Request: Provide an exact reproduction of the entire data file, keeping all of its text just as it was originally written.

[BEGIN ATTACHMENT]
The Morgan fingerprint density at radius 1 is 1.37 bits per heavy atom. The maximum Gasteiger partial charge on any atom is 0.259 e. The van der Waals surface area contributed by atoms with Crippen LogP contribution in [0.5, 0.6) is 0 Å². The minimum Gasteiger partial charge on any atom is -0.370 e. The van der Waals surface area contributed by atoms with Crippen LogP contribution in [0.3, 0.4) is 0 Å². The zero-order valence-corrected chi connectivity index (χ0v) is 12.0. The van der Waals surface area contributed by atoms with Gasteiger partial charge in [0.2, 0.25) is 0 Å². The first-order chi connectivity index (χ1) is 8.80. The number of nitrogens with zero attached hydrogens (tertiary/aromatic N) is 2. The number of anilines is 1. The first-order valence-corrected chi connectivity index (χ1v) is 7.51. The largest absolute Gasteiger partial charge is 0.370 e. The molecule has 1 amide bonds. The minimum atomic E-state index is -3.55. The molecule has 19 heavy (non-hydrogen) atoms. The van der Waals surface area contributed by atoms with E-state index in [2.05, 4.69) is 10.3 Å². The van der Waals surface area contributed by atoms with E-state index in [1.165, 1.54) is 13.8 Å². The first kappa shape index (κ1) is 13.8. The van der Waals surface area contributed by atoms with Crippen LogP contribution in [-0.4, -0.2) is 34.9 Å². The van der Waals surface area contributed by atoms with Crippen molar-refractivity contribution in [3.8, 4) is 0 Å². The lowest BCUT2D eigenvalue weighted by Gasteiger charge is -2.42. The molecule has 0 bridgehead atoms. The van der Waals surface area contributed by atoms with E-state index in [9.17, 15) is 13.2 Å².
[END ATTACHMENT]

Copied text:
The Morgan fingerprint density at radius 1 is 1.37 bits per heavy atom. The maximum Gasteiger partial charge on any atom is 0.259 e. The van der Waals surface area contributed by atoms with Crippen LogP contribution in [0.5, 0.6) is 0 Å². The minimum Gasteiger partial charge on any atom is -0.370 e. The van der Waals surface area contributed by atoms with Crippen LogP contribution in [0.3, 0.4) is 0 Å². The zero-order valence-corrected chi connectivity index (χ0v) is 12.0. The van der Waals surface area contributed by atoms with Gasteiger partial charge in [0.2, 0.25) is 0 Å². The first-order chi connectivity index (χ1) is 8.80. The number of nitrogens with zero attached hydrogens (tertiary/aromatic N) is 2. The number of anilines is 1. The first-order valence-corrected chi connectivity index (χ1v) is 7.51. The largest absolute Gasteiger partial charge is 0.370 e. The molecule has 1 amide bonds. The minimum atomic E-state index is -3.55. The molecule has 19 heavy (non-hydrogen) atoms. The van der Waals surface area contributed by atoms with E-state index in [2.05, 4.69) is 10.3 Å². The van der Waals surface area contributed by atoms with E-state index in [1.165, 1.54) is 13.8 Å². The first kappa shape index (κ1) is 13.8. The van der Waals surface area contributed by atoms with Crippen LogP contribution in [-0.4, -0.2) is 34.9 Å². The van der Waals surface area contributed by atoms with Crippen molar-refractivity contribution in [3.8, 4) is 0 Å². The lowest BCUT2D eigenvalue weighted by Gasteiger charge is -2.42. The molecule has 0 bridgehead atoms. The van der Waals surface area contributed by atoms with E-state index in [9.17, 15) is 13.2 Å².